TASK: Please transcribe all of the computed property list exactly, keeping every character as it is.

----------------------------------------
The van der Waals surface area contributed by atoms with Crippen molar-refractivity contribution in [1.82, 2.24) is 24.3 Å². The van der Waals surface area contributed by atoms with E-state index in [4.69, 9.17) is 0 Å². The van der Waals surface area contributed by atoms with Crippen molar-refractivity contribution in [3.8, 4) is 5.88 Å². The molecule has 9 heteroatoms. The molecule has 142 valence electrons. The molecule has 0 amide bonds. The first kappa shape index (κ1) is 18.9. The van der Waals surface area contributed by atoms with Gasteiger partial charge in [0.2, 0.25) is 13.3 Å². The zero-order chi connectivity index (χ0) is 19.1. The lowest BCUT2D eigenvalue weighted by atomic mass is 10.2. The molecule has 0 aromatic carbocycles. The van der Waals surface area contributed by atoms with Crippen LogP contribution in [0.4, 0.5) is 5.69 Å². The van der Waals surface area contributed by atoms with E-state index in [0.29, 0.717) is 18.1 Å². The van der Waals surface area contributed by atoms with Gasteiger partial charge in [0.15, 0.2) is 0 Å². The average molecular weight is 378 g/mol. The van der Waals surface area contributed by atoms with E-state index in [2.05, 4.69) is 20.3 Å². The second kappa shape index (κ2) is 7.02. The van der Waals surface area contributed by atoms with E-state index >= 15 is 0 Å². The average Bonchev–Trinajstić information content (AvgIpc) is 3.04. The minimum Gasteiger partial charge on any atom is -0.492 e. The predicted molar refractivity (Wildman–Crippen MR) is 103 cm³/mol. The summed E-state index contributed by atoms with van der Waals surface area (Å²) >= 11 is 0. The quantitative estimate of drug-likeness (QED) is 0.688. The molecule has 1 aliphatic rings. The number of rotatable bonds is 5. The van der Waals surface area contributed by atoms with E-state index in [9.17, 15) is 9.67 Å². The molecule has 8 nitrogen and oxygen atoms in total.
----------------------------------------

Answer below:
The van der Waals surface area contributed by atoms with Crippen molar-refractivity contribution in [1.82, 2.24) is 24.3 Å². The van der Waals surface area contributed by atoms with E-state index in [4.69, 9.17) is 0 Å². The van der Waals surface area contributed by atoms with Crippen molar-refractivity contribution in [3.8, 4) is 5.88 Å². The molecule has 9 heteroatoms. The molecule has 142 valence electrons. The molecule has 0 amide bonds. The first kappa shape index (κ1) is 18.9. The van der Waals surface area contributed by atoms with Gasteiger partial charge in [0.2, 0.25) is 13.3 Å². The zero-order chi connectivity index (χ0) is 19.1. The lowest BCUT2D eigenvalue weighted by atomic mass is 10.2. The molecule has 0 aromatic carbocycles. The van der Waals surface area contributed by atoms with Crippen LogP contribution in [0.4, 0.5) is 5.69 Å². The van der Waals surface area contributed by atoms with E-state index in [0.29, 0.717) is 18.1 Å². The van der Waals surface area contributed by atoms with Gasteiger partial charge in [0.15, 0.2) is 0 Å². The average molecular weight is 378 g/mol. The van der Waals surface area contributed by atoms with E-state index in [2.05, 4.69) is 20.3 Å². The second kappa shape index (κ2) is 7.02. The van der Waals surface area contributed by atoms with E-state index >= 15 is 0 Å². The average Bonchev–Trinajstić information content (AvgIpc) is 3.04. The minimum Gasteiger partial charge on any atom is -0.492 e. The predicted molar refractivity (Wildman–Crippen MR) is 103 cm³/mol. The summed E-state index contributed by atoms with van der Waals surface area (Å²) >= 11 is 0. The quantitative estimate of drug-likeness (QED) is 0.688. The molecule has 1 aliphatic rings. The number of rotatable bonds is 5. The van der Waals surface area contributed by atoms with E-state index in [9.17, 15) is 9.67 Å². The molecule has 8 nitrogen and oxygen atoms in total.